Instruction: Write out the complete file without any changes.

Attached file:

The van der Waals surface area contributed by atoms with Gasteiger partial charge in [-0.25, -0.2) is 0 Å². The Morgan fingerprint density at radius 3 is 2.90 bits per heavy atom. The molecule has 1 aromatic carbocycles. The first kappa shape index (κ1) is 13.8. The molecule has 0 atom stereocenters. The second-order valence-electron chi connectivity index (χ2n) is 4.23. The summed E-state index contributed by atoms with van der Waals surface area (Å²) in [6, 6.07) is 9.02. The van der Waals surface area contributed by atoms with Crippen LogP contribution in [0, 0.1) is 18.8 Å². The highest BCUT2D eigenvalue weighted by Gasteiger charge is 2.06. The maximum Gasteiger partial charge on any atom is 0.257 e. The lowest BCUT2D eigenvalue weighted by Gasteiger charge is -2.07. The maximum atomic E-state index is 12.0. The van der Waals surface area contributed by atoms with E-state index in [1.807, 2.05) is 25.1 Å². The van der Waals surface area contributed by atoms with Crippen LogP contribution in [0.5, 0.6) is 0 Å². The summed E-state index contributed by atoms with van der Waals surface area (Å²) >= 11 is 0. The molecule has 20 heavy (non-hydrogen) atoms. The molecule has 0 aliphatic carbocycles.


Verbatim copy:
The van der Waals surface area contributed by atoms with Gasteiger partial charge in [-0.25, -0.2) is 0 Å². The Morgan fingerprint density at radius 3 is 2.90 bits per heavy atom. The molecule has 1 aromatic carbocycles. The first kappa shape index (κ1) is 13.8. The molecule has 0 atom stereocenters. The second-order valence-electron chi connectivity index (χ2n) is 4.23. The summed E-state index contributed by atoms with van der Waals surface area (Å²) in [6, 6.07) is 9.02. The van der Waals surface area contributed by atoms with Crippen LogP contribution in [0, 0.1) is 18.8 Å². The highest BCUT2D eigenvalue weighted by Gasteiger charge is 2.06. The maximum Gasteiger partial charge on any atom is 0.257 e. The lowest BCUT2D eigenvalue weighted by Gasteiger charge is -2.07. The maximum atomic E-state index is 12.0. The van der Waals surface area contributed by atoms with E-state index in [1.807, 2.05) is 25.1 Å². The van der Waals surface area contributed by atoms with Crippen LogP contribution in [0.5, 0.6) is 0 Å². The summed E-state index contributed by atoms with van der Waals surface area (Å²) >= 11 is 0. The molecule has 20 heavy (non-hydrogen) atoms. The molecule has 0 aliphatic carbocycles.